Math ImageryThe connection between mathematics and art goes back thousands of years. Mathematics has been used in the design of Gothic cathedrals, Rose windows, oriental rugs, mosaics and tilings. Geometric forms were fundamental to the cubists and many abstract expressionists, and award-winning sculptors have used topology as the basis for their pieces. Dutch artist M.C. Escher represented infinity, Möbius ands, tessellations, deformations, reflections, Platonic solids, spirals, symmetry, and the hyperbolic plane in his works.

Mathematicians and artists continue to create stunning works in all media and to explore the visualization of mathematics--origami, computer-generated landscapes, tesselations, fractals, anamorphic art, and more.

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Home > 2015 Mathematical Art Exhibition
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"Trifurcation," by Robert Fathauer (Tessellations, Phoenix, AZ)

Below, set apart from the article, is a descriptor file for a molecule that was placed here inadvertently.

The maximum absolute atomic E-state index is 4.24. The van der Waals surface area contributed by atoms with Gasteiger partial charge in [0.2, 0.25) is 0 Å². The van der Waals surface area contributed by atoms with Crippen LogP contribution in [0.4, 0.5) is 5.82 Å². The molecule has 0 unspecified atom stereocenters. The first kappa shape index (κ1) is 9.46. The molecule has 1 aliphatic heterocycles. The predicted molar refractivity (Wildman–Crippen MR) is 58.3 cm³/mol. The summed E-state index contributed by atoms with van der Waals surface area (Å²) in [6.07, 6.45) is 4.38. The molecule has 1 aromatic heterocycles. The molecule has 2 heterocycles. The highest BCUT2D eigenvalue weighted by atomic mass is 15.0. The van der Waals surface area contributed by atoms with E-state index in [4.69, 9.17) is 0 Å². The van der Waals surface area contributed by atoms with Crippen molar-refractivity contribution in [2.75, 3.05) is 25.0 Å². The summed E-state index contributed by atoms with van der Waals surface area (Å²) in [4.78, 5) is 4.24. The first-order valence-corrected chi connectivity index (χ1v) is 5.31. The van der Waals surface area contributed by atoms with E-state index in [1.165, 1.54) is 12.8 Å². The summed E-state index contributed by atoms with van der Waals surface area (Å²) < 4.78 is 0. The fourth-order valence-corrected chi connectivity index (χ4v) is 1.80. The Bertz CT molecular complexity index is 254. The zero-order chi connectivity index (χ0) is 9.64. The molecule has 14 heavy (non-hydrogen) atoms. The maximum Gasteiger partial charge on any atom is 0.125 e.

Ceramics, 2014
This sculpture is a fractal tree carried through five generations. With each iteration, the number of branches is tripled. The scaling factor from one generation to the next is the inverse of the square root of 3, approximately 0.577. As more and more branches are added, the top surface begins to display the classical fractal known as the Sierpinski triangle. More information: http://mathartfun.com/shopsite_sc/store/html/Art/Trifurcation.html. --- Robert Fathauer (http://robertfathauer.com)

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